Word of the Day

Word of the day

Sunday, August 25, 2019

dvandva

[ dvahn-dvah, dvuhn-dvuh ]

noun

Grammar.

a compound word neither element of which is subordinate to the other, as bittersweet.

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What is the origin of dvandva?

Dvandva, literally meaning “a pair,” is a Sanskrit technical term used exclusively in grammar and linguistics. (By the end of the second millennium b.c., Hindu Brahmans had invented and developed the science of descriptive linguistics, including phonology, phonetics, metrics, grammar, and etymology, in order to preserve the correct pronunciation and oral transmission of the Vedas). Dvandva is a reduplication of dva “two,” closely related to Latin duo, Greek dýo (also dýō and dýwe), Slavic (Czech) dva, Germanic (Gothic) twa, and Old Irish da, all derived from Proto-Indo-European duwo. Dvandva entered English in the 19th century.

how is dvandva used?

These days, it’s hard to tell leftists and liberals apart without an agenda. Hence the increasing popularity of ”liberal-leftist,” which merges categories on the model of compounds like ”toaster-oven” and ”owner-occupier.” (Linguists call those ”dvandvas,” a term invented by the Sanskrit grammarians.)

Geoffrey Nunberg, "Sticks and Stones; The Defanging of a Radical Epithet," New York Times, August 17, 2003

Dvandva compounds can be doubly pluralized, but only when the first noun is irregular: men-children, menfish, menservants, gentlemen-farmers, women writers, and women-doctors, but not boys-kinds, girlsfriends, or players-coaches.

Steven Pinker, Words and Rules: The Ingredients of Language, 1999
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Saturday, August 24, 2019

textlationship

[ tekst-ley-shuhn-ship, teks‐ ]

noun

Slang.

a relationship or association between people who text each other frequently, but rarely if ever interact with each other in person: I thought he was interested in me, but we never even went out—it was just a textlationship.

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What is the origin of textlationship?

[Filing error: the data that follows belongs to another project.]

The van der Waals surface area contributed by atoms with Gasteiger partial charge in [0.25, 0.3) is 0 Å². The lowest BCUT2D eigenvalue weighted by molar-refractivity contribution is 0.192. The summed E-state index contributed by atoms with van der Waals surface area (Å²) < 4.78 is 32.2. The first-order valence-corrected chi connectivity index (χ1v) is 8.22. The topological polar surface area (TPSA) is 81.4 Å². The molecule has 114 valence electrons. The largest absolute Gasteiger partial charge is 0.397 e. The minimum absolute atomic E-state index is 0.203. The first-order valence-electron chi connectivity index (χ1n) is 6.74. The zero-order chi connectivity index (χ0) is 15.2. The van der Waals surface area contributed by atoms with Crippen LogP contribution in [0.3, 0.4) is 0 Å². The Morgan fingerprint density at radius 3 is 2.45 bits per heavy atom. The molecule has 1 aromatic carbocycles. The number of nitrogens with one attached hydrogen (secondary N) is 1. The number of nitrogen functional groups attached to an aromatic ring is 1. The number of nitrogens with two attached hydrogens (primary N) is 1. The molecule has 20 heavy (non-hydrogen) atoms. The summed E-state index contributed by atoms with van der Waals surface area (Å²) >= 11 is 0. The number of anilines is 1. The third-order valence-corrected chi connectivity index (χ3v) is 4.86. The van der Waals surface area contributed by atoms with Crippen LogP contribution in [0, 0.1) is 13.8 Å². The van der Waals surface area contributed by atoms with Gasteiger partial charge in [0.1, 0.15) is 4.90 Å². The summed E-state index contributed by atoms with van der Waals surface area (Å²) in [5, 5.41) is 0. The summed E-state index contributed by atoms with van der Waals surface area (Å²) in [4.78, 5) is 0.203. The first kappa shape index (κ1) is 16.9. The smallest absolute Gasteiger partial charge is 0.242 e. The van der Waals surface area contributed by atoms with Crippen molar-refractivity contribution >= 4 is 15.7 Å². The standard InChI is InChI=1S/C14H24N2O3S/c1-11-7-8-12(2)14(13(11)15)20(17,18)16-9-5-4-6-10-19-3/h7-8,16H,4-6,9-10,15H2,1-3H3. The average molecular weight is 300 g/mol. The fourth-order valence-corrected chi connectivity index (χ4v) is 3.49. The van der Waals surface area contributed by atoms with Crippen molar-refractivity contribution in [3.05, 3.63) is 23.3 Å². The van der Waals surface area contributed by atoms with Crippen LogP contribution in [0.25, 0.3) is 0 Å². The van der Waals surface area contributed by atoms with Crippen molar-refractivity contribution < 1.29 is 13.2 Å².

In English, the consonant cluster –xtl– in textlationship is awkward and rare. Textlationship is a neologism composed of text (message) and (re)lationship. The electronic medium is new, but a relationship, especially a romantic one, carried on at a distance through letters, has a long history. The word textlationship entered English in the early 21st century.

how is textlationship used?

Harry’s cottoning onto a textlationship might add meaning to one of his other recent stunts—dashing across the finish line of a Brazilian charity run … wearing a paper mask of his brother’s face. Let the soap opera begin!

Bridget Arsenault and Sarah Ball, "Royal Watch: Kate Plays Field Hockey in Colored Denim, Harry and Pippa's Textlationship," Vanity Fair, March 15, 2012

Friendships can dwindle to textlationships, but it’s especially frustrating when a former or potential lover keeps you at arm’s length.

Ariel Zeitlin, "10 Online Dating Terms You Need to Know Now," Reader's Digest, June 21, 2019
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Friday, August 23, 2019

snoot

[ snoot ]

verb (used with object)

to behave disdainfully toward; condescend to: New arrivals in the town were snooted by older residents.

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What is the origin of snoot?

The English noun snoot is a Scottish variant of snout “the nose, muzzle.” Snout and snoot are akin to Middle Low German and Middle Dutch snute, German Schnauze, and more remotely to Old English gesnot “nasal mucus” (English snot), Middle Low German and Middle Dutch snotte, and German schneuzen “to blow one’s nose.” The verb snoot “to behave disdainfully toward; condescend to,” a derivative of the noun snoot, is an Americanism dating only to the late 1920s. The noun snoot entered English in the early 1860s.

how is snoot used?

“I happen to be one of those people who knows what they’re talking about,” he snoots. The ghastly oil paintings in Rae Smith’s design suggest otherwise.

Matt Trueman, "London Theater Review: David Hare's 'The Moderate Soprano'," Variety, October 30, 2015

His retention of old tropes is no more inherently sentimental than the myth of progress that led some modernists to snoot him.

Peter Schjeldahl, "The Stubborn Genius of Auguste Rodin," The New Yorker, October 2, 2017
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